Speaking about individual actions having an impact, I hope everyone was able to listen to Todd Crandell speak last Friday about how he overcame his seemingly insurmountable challenges with drugs and alcohol. Even if you have never struggled with an addiction, his message provided tools for your tool bag to be a better person, a better supervisor, even a better parent -- tools to better yourself and to contribute to helping others. 

Mr. Crandell proved that individual actions can be positive or destructive, but always matter! He made a conscious decision every time he chose to drink in excess or to use drugs. His actions placed him squarely on a path of self-destruction to the point of almost killing himself. But when he made the decision to quit using drugs and alcohol, he slowly began to rebuild his life. He channeled his energy to change his ways. 

His message was powerful and it contained a challenge for all: get involved so we can make a positive impact with our own life and in the lives of others. Mr. Crandell was very clear, your power is within your heart and mind. He stressed though the body might tire, your heart and mind are easily strong enough to carry you to success, whatever your challenge. Thanks to Capt. Jack Warburton and his team for putting this event together.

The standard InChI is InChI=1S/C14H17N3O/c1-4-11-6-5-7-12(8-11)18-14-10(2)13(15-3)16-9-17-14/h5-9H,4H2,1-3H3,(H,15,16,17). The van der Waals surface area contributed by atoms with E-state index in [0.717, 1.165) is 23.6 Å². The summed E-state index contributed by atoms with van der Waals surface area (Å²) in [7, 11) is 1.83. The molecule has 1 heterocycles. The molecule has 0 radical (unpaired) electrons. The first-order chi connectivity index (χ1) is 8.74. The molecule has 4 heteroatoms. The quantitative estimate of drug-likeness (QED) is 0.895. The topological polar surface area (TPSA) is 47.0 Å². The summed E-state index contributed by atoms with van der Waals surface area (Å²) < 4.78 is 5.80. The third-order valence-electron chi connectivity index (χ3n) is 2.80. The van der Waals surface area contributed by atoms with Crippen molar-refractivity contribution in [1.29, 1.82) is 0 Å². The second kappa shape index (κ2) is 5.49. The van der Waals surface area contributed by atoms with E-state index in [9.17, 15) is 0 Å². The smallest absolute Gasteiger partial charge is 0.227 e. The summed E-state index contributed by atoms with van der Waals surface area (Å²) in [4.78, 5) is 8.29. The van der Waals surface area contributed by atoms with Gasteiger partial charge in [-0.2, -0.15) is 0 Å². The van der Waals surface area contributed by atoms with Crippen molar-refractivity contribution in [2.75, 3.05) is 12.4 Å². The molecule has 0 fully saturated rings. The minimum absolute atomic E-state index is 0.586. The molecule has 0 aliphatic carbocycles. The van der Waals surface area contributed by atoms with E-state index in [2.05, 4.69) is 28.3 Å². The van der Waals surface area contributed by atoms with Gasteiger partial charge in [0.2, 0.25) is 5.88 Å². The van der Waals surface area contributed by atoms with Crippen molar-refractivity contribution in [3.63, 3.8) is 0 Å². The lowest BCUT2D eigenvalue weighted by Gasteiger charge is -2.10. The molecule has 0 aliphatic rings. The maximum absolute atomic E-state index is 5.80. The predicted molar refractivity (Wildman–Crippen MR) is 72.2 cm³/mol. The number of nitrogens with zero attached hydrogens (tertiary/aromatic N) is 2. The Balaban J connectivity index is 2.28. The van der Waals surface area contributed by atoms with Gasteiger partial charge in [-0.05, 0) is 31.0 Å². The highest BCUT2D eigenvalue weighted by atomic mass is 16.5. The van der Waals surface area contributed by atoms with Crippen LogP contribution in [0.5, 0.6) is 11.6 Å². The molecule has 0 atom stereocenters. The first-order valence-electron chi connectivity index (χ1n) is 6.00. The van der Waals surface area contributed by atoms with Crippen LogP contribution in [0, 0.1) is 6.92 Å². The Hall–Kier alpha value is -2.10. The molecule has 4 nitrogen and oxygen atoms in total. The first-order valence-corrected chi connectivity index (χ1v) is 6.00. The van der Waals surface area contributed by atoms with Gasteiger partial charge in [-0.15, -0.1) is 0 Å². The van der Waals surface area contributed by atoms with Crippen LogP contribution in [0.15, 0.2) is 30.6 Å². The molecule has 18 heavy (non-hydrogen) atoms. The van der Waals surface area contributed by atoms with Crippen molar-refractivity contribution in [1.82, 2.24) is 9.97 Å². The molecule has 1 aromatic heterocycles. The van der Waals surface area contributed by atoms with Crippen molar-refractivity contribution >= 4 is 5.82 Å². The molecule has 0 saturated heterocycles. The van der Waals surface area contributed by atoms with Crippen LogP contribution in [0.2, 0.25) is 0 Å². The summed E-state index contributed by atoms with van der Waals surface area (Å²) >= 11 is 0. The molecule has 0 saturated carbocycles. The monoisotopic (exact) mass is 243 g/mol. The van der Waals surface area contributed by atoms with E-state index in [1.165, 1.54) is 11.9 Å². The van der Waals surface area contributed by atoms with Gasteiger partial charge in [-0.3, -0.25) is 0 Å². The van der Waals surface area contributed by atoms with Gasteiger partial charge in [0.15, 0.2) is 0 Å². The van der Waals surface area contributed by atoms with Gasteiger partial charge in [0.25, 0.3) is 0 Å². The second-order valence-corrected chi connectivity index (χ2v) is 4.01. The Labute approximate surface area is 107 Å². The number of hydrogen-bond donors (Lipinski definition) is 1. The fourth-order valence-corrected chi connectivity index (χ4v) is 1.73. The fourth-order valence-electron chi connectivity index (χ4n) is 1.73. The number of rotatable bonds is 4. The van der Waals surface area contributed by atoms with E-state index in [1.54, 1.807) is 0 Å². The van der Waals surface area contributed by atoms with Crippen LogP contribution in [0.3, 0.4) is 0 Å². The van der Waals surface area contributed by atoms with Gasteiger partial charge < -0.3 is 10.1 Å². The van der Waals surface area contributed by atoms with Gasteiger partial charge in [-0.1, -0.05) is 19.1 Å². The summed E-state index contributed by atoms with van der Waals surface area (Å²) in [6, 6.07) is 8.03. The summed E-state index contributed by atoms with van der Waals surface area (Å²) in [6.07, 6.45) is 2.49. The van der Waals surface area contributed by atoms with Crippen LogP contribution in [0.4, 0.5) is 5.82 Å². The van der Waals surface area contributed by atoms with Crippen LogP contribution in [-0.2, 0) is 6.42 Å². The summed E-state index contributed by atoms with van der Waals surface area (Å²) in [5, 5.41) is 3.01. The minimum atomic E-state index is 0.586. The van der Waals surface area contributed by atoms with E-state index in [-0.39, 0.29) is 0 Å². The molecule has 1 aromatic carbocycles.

Finally, I am constantly challenging you to be Airmen with impact, so check this out -- this is definitely Wow! Senior Airman Nathaniel Hardaway and Senior Airman Freddy Rengifo from our medical group were playing in an intramural basketball game Feb. 19 when a player from the JSOC team collapsed. The individual was not breathing and had no heart rate. 

Our two medics, assisted by one of our former staff sergeants visiting from Travis AFB, immediately started CPR and hooked the member to the fitness center AED machine. 
The member was alert and responsive by the time the ambulance from Fort Bragg arrived. 

Their quick and decisive actions were life saving! Airman Hardaway and Airman Rengifo are definitely Airmen with Impact who realize I AM, and the results were absolutely Popetastic! 

Again this week Pope Airmen continue to shine with more Air Mobility Command awards.
Congratulations to the AMC Vehicle Operations NCO of the Year, Staff Sgt. Christopher Poole and the AMC Traffic Management Airman of the Year, Senior Airman Jesus Gutierrez, both from our 43rd Logistics Readiness Squadron. Both Sergeant Poole and Airman Gutierrez provided exceptional support to the Pope community during 2008 and I have every confidence they will represent us extremely well at the Air Force level. 

This commentary is full of examples that prove your Individual Actions Matter and should motivate you to commit to the pledge with me, "I AM responsible, I AM accountable, and I AM going to make a positive difference!" 

Have a Popetastic Week and always strive to be an impact Airman with WOW!